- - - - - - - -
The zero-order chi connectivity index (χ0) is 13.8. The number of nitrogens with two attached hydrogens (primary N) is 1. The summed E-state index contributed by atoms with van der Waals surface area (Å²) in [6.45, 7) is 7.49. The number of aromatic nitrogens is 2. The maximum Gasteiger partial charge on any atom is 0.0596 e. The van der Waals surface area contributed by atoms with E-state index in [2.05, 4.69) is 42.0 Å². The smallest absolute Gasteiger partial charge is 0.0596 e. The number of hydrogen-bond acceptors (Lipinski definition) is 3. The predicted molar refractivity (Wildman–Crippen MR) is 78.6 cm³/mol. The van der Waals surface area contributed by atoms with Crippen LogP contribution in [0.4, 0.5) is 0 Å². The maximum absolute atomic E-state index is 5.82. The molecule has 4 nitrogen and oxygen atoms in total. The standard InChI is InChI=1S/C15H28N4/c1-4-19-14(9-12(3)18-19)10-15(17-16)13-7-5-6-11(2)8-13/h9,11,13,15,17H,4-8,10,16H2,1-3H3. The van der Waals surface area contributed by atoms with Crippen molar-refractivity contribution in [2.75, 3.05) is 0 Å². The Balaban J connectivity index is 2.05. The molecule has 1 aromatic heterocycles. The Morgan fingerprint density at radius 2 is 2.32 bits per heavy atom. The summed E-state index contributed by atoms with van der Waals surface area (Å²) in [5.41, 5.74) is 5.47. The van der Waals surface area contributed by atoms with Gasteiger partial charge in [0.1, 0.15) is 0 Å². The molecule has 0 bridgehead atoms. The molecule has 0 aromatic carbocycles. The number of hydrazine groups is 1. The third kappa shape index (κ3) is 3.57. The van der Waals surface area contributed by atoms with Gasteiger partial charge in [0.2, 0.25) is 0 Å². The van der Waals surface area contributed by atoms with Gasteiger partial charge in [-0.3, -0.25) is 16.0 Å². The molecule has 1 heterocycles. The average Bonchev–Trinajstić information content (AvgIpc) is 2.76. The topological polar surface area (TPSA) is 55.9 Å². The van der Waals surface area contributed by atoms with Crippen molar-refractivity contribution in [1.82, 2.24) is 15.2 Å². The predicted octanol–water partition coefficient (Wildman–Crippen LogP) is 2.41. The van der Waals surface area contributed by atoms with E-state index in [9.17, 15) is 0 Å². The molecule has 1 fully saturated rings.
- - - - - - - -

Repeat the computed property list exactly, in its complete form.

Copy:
The zero-order chi connectivity index (χ0) is 13.8. The number of nitrogens with two attached hydrogens (primary N) is 1. The summed E-state index contributed by atoms with van der Waals surface area (Å²) in [6.45, 7) is 7.49. The number of aromatic nitrogens is 2. The maximum Gasteiger partial charge on any atom is 0.0596 e. The van der Waals surface area contributed by atoms with E-state index in [2.05, 4.69) is 42.0 Å². The smallest absolute Gasteiger partial charge is 0.0596 e. The number of hydrogen-bond acceptors (Lipinski definition) is 3. The predicted molar refractivity (Wildman–Crippen MR) is 78.6 cm³/mol. The van der Waals surface area contributed by atoms with Crippen LogP contribution in [0.4, 0.5) is 0 Å². The maximum absolute atomic E-state index is 5.82. The molecule has 4 nitrogen and oxygen atoms in total. The standard InChI is InChI=1S/C15H28N4/c1-4-19-14(9-12(3)18-19)10-15(17-16)13-7-5-6-11(2)8-13/h9,11,13,15,17H,4-8,10,16H2,1-3H3. The van der Waals surface area contributed by atoms with Crippen molar-refractivity contribution in [2.75, 3.05) is 0 Å². The Balaban J connectivity index is 2.05. The molecule has 1 aromatic heterocycles. The Morgan fingerprint density at radius 2 is 2.32 bits per heavy atom. The summed E-state index contributed by atoms with van der Waals surface area (Å²) in [5.41, 5.74) is 5.47. The van der Waals surface area contributed by atoms with Gasteiger partial charge in [0.1, 0.15) is 0 Å². The molecule has 0 bridgehead atoms. The molecule has 0 aromatic carbocycles. The number of hydrazine groups is 1. The third kappa shape index (κ3) is 3.57. The van der Waals surface area contributed by atoms with Gasteiger partial charge in [0.2, 0.25) is 0 Å². The van der Waals surface area contributed by atoms with Gasteiger partial charge in [-0.3, -0.25) is 16.0 Å². The molecule has 1 heterocycles. The average Bonchev–Trinajstić information content (AvgIpc) is 2.76. The topological polar surface area (TPSA) is 55.9 Å². The van der Waals surface area contributed by atoms with Crippen molar-refractivity contribution in [1.82, 2.24) is 15.2 Å². The predicted octanol–water partition coefficient (Wildman–Crippen LogP) is 2.41. The van der Waals surface area contributed by atoms with E-state index in [9.17, 15) is 0 Å². The molecule has 1 fully saturated rings.